Immunotherapy is a type of cancer treatment that uses the body’s immune system to find and attack cancer cells. CAR T-cell therapy is a type of immunotherapy.

What is CAR T-cell therapy? How does it work?

CAR T-cell therapy uses your own immune system to help fight cancer cells. Your blood is collected through a process called apheresis, sometimes called leukapheresis. This process separates your T-cells from the rest of your blood. The T-cells are then sent to a lab where they are engineered specifically to attack B-cell lymphoma cells. The engineered T-cells are then multiplied and shipped back to the hospital. Back in the hospital, the cells are given back to you through an IV infusion

CAR T-cell therapy is a complex treatment. It can cause severe side effects. Because of this, it is only given during a stay in the hospital. You will be carefully monitored by your treatment team for any side effects. You will also be told about side effects and how to best care for yourself after you leave the hospital.

What is apheresis?

T-cells are collected from your blood by apheresis, a process that takes blood from the body and removes one or more blood components such as plasma, platelets, or white blood cells. The remaining blood is then returned to the body.

What is an infusion reaction?

An allergic response when the CAR T-cells are being infused into your blood. Your treatment team will monitor your vital signs and labs closely during your CAR T-cell infusion. You will also be given Tylenol and Benadryl before the CAR T-cell infusion to help stop a reaction.

How long will I need to stay in the hospital?

Your hospital stay may range from one week to one month, or potentially longer. The length of stay depends on your body’s reaction to the CAR T-cell infusion and possible side effects.

What side effects should I be aware of?

You will be very carefully monitored after your infusion for any side effects. Report any of these side effects to your treatment team right away!

Possible side effects include:

  • Cytokine release syndrome (CRS), which can include fevers, low blood pressure, low oxygen levels, fast heartbeat, confusion, and temporary kidney and liver abnormalities
  • Neurologic toxicities, which can include confusion, excessive sleepiness, tremor, or seizures
  • Decreased blood counts
  • Increased risk of infection
  • Fever
  • Chills
  • Swelling in hands, arms, feet, and legs
  • Increased risk of bleeding

If you experience any of these side effects after you leave the hospital, call your treatment team right away:

  • Fever
  • Confusion
  • Excessive sleepiness
  • Seizures
  • Symptoms of infection
  • Bleeding

Family members are often the first to notice changes in behavior such as trouble remembering or confusion. Family members should report these changes to your treatment team.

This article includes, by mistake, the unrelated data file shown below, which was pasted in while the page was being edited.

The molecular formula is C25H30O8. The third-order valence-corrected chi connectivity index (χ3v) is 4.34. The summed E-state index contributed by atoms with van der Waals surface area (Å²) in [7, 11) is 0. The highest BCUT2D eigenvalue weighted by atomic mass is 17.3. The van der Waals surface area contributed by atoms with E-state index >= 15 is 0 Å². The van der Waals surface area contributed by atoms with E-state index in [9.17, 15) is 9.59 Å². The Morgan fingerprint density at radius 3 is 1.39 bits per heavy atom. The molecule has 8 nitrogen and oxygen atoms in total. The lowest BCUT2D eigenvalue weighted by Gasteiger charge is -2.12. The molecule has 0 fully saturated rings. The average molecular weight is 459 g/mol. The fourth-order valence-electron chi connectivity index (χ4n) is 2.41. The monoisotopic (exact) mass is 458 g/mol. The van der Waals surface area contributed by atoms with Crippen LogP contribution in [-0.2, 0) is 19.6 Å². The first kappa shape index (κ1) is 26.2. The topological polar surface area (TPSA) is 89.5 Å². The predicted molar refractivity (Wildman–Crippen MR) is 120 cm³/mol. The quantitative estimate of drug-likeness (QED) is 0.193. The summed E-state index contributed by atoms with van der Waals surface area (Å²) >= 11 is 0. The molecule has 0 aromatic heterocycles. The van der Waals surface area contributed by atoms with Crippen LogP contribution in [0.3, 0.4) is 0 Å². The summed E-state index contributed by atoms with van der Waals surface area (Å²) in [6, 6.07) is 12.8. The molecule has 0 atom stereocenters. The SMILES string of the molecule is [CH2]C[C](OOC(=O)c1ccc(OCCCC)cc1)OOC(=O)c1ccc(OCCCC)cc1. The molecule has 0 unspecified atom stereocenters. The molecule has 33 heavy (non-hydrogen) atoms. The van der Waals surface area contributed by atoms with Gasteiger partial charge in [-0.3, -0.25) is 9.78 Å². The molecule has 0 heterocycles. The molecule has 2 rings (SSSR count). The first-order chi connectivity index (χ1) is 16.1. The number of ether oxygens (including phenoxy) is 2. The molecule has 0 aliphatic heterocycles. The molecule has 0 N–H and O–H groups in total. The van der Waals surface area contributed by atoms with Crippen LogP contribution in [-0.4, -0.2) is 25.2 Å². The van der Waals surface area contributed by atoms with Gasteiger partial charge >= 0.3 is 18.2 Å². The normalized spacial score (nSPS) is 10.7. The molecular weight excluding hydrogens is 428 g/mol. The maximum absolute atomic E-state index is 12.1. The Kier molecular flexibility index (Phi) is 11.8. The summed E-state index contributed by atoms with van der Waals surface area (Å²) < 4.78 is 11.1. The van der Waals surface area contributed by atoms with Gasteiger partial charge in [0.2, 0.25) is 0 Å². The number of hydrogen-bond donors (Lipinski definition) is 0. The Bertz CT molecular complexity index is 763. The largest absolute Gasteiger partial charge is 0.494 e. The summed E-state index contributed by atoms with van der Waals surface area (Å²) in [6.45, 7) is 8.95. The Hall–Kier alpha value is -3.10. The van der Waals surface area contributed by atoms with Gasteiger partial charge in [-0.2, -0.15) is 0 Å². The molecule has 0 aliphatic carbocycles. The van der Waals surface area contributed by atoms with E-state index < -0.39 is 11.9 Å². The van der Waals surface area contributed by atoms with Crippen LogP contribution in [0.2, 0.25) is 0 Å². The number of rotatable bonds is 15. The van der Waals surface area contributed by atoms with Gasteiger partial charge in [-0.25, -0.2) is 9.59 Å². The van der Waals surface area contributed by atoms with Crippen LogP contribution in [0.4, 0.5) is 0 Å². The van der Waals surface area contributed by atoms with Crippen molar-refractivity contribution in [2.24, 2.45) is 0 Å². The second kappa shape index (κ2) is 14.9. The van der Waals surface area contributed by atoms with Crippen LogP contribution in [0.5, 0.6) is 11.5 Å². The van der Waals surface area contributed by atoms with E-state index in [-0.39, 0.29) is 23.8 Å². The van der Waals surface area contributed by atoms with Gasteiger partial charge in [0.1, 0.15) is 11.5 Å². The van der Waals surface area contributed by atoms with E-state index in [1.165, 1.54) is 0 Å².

What can I expect before my CAR T-cell infusion?
  • You will have a medical and laboratory evaluation with a lymphoma specialist to determine if CAR T-cell therapy is right for you.
  • Your lymphoma will be re-staged with a PET-CT scan, if one has not been recently performed.
  • You will meet with a social worker to evaluate your psychosocial needs and determine the support we can provide you and your family.
  • You will undergo apheresis, a process where your blood is collected and processed to obtain the T-cells.
  • Before being admitted to the hospital, you will receive chemotherapy that is designed to prepare your body for the CAR T-cell infusion.
  • Your nurse will talk with you about your supportive care team members. You will meet with an Oncology Social Worker. You have access to a Nutritionist, Spiritual Care Provider, or a member of the Parenting At a Challenging time (PACT) team at any time before, during, and after your infusion.
How should I prepare? What do I need to know now to prepare for my care after my infusion?
  • You should have someone living with you in your house for at least one month after your infusion.
  • You should avoid driving or operating heavy machinery for up to 2 months after your infusion.
  • You must live within 2 hours drive of the hospital for a month after your infusion.
  • You will need to set up a healthcare proxy, if you do not already have one. Your treatment team can provide you with a healthcare proxy form.
  • You will receive a patient wallet card and should carry it with you at all times. If you see a doctor, you should give this card to them.
What should I do to care for myself after I leave the hospital?

Your treatment team will talk with you about how to care for yourself when you leave the hospital. They will give you specific information about personal care, mouth care, and hand washing. They can answer any other questions that you may have.

For more information about treatment with CAR T-Cell Immunotherapy for Lymphoma, please refer to our brochure.

 

 

 

 

 

 

 

Resources

Patient Education Materials

www.yescarta.com

News & Publications

Yescarta press release

Contact Us

For more information about this lymphoma CAR T-cell therapy and to arrange a consultation, please call us at 617-724-6862 or email us at MGHCellularTherapy@partners.org.